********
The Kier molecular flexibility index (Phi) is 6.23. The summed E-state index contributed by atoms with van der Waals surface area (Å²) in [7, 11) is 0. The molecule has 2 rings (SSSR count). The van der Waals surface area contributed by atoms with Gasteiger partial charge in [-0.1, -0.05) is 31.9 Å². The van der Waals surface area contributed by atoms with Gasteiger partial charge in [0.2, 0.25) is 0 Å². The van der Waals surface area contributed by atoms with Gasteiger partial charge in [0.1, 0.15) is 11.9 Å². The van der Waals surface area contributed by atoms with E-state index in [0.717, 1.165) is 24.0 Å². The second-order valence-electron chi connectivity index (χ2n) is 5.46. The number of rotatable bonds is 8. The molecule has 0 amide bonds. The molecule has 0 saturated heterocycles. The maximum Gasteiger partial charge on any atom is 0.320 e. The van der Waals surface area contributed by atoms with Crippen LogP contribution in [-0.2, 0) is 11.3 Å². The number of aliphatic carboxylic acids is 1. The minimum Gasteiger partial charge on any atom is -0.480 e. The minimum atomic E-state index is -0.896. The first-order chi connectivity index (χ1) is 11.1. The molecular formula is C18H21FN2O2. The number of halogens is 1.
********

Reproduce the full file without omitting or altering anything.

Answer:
The Kier molecular flexibility index (Phi) is 6.23. The summed E-state index contributed by atoms with van der Waals surface area (Å²) in [7, 11) is 0. The molecule has 2 rings (SSSR count). The van der Waals surface area contributed by atoms with Gasteiger partial charge in [-0.1, -0.05) is 31.9 Å². The van der Waals surface area contributed by atoms with Gasteiger partial charge in [0.2, 0.25) is 0 Å². The van der Waals surface area contributed by atoms with Gasteiger partial charge in [0.1, 0.15) is 11.9 Å². The van der Waals surface area contributed by atoms with E-state index in [0.717, 1.165) is 24.0 Å². The second-order valence-electron chi connectivity index (χ2n) is 5.46. The number of rotatable bonds is 8. The molecule has 0 amide bonds. The molecule has 0 saturated heterocycles. The maximum Gasteiger partial charge on any atom is 0.320 e. The van der Waals surface area contributed by atoms with Crippen LogP contribution in [-0.2, 0) is 11.3 Å². The number of aliphatic carboxylic acids is 1. The minimum Gasteiger partial charge on any atom is -0.480 e. The minimum atomic E-state index is -0.896. The first-order chi connectivity index (χ1) is 11.1. The molecular formula is C18H21FN2O2. The number of halogens is 1.